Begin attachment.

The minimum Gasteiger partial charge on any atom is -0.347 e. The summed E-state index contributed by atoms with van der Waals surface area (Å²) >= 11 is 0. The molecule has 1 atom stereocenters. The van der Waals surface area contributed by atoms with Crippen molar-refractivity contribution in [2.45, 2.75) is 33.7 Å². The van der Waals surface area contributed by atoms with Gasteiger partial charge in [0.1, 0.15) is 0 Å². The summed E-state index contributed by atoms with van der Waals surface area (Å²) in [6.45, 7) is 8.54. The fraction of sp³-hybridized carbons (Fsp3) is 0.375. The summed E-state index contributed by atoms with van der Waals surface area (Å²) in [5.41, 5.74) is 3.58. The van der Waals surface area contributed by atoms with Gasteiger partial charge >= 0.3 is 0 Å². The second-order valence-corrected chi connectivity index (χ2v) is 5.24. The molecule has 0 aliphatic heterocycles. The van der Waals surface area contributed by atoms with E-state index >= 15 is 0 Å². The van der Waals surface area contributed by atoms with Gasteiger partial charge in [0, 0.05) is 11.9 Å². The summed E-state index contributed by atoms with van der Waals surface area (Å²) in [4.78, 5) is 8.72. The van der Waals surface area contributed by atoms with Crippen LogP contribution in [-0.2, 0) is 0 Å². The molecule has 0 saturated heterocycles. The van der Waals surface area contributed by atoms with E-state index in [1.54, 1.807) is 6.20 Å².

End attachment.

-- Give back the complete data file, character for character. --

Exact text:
The minimum Gasteiger partial charge on any atom is -0.347 e. The summed E-state index contributed by atoms with van der Waals surface area (Å²) >= 11 is 0. The molecule has 1 atom stereocenters. The van der Waals surface area contributed by atoms with Crippen molar-refractivity contribution in [2.45, 2.75) is 33.7 Å². The van der Waals surface area contributed by atoms with Gasteiger partial charge in [0.1, 0.15) is 0 Å². The summed E-state index contributed by atoms with van der Waals surface area (Å²) in [6.45, 7) is 8.54. The fraction of sp³-hybridized carbons (Fsp3) is 0.375. The summed E-state index contributed by atoms with van der Waals surface area (Å²) in [5.41, 5.74) is 3.58. The van der Waals surface area contributed by atoms with Gasteiger partial charge >= 0.3 is 0 Å². The second-order valence-corrected chi connectivity index (χ2v) is 5.24. The molecule has 0 aliphatic heterocycles. The van der Waals surface area contributed by atoms with E-state index >= 15 is 0 Å². The van der Waals surface area contributed by atoms with Gasteiger partial charge in [0, 0.05) is 11.9 Å². The summed E-state index contributed by atoms with van der Waals surface area (Å²) in [4.78, 5) is 8.72. The van der Waals surface area contributed by atoms with Crippen LogP contribution in [-0.2, 0) is 0 Å². The molecule has 0 saturated heterocycles. The van der Waals surface area contributed by atoms with E-state index in [1.54, 1.807) is 6.20 Å².